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Moorland responses to weather

Wednesday 23 January 2019, 19:00 - 20:00
School of Earth and Environment, SOEE Meeting room 1-3 (8119B)
Professor Joseph Holden, Fellow of the Royal Meteorological Society

In this presentation, Professor Holden will discuss how upland peatlands respond to different types of weather event. The uplands of the UK are dominated by carbon rich soils and in particular they host important peatland ecosystems. Upland peatlands provide 73 % of reservoir water in the UK, are source areas of rapid runoff that can influence flood risk, store most of the UK’s terrestrial carbon and are valued landscapes for leisure and biodiversity.

Dry conditions and frost action can both loosen the surface peat ready for wind and rain to mobilise and erode the peat. The high wetness of peat means that when rainfall events occur, overland flow is dominant and river discharge rapidly increases. However, the natural properties of peat mean that during periods of little rain, the peat can still remain very wet but peat-fed rivers can almost dry up.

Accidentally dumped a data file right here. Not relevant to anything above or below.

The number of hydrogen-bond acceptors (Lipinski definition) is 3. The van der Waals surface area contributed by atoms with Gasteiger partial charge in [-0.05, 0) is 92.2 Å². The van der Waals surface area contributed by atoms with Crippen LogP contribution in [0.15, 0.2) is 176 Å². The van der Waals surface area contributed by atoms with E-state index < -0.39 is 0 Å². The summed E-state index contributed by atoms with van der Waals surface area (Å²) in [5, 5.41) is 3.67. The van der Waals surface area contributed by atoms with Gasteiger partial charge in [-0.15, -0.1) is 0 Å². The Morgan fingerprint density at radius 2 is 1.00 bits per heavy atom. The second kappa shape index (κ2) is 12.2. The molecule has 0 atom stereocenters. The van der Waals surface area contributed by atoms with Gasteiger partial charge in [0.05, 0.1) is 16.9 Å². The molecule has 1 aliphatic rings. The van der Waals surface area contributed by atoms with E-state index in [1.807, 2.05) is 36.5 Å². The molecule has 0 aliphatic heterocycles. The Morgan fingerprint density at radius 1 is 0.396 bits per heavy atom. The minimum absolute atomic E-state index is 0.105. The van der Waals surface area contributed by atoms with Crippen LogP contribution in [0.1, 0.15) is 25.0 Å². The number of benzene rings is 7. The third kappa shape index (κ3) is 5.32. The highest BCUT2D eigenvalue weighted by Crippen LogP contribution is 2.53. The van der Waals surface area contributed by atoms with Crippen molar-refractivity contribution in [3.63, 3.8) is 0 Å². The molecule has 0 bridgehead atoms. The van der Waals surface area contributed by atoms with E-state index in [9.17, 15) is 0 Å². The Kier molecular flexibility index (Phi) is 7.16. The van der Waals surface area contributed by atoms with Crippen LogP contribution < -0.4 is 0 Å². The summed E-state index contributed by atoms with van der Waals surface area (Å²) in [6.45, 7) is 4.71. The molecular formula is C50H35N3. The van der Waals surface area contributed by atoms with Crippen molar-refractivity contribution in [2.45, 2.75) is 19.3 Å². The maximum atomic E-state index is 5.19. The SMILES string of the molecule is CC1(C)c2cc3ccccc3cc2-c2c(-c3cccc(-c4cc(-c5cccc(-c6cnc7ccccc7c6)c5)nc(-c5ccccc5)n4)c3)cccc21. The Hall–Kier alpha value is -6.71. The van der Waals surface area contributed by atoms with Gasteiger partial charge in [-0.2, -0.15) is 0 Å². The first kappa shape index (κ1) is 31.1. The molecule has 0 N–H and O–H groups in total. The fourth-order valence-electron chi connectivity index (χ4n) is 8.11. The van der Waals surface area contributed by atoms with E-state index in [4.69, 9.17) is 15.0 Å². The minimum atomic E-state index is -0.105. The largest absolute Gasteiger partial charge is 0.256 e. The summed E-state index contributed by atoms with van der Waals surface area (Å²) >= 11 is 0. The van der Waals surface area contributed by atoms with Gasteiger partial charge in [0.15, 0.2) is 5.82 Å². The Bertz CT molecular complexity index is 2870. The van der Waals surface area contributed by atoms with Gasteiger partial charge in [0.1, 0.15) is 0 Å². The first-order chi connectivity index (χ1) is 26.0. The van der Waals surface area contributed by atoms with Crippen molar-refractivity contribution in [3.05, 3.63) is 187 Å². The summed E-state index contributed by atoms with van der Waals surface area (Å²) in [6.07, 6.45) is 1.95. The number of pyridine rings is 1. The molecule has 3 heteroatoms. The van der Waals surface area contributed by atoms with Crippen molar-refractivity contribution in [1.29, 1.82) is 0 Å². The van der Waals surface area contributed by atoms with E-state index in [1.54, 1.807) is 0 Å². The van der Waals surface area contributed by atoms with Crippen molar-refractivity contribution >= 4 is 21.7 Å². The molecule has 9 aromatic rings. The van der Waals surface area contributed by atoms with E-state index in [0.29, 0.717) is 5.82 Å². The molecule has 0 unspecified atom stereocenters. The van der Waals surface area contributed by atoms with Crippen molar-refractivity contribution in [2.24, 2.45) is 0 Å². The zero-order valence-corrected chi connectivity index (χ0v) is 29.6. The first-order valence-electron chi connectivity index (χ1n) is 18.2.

Human modifications to peatlands (e.g. drainage, prescribed burning, forestry, atmospheric pollution, restoration actions) can influence the way in which peatlands respond to weather events, including their susceptibility to wildfires, peatland hydrology and peat surface temperatures during winter and summer. In turn, these responses influence carbon cycling, water quality, aquatic ecosystems and flood risk. Climate change will also drive modifications to peatlands that will influence how they respond to weather events in the future. Examples of these interacting effects will be presented including discussion of management interventions that may enhance the resilience of the UK’s upland peatlands to extreme weather events.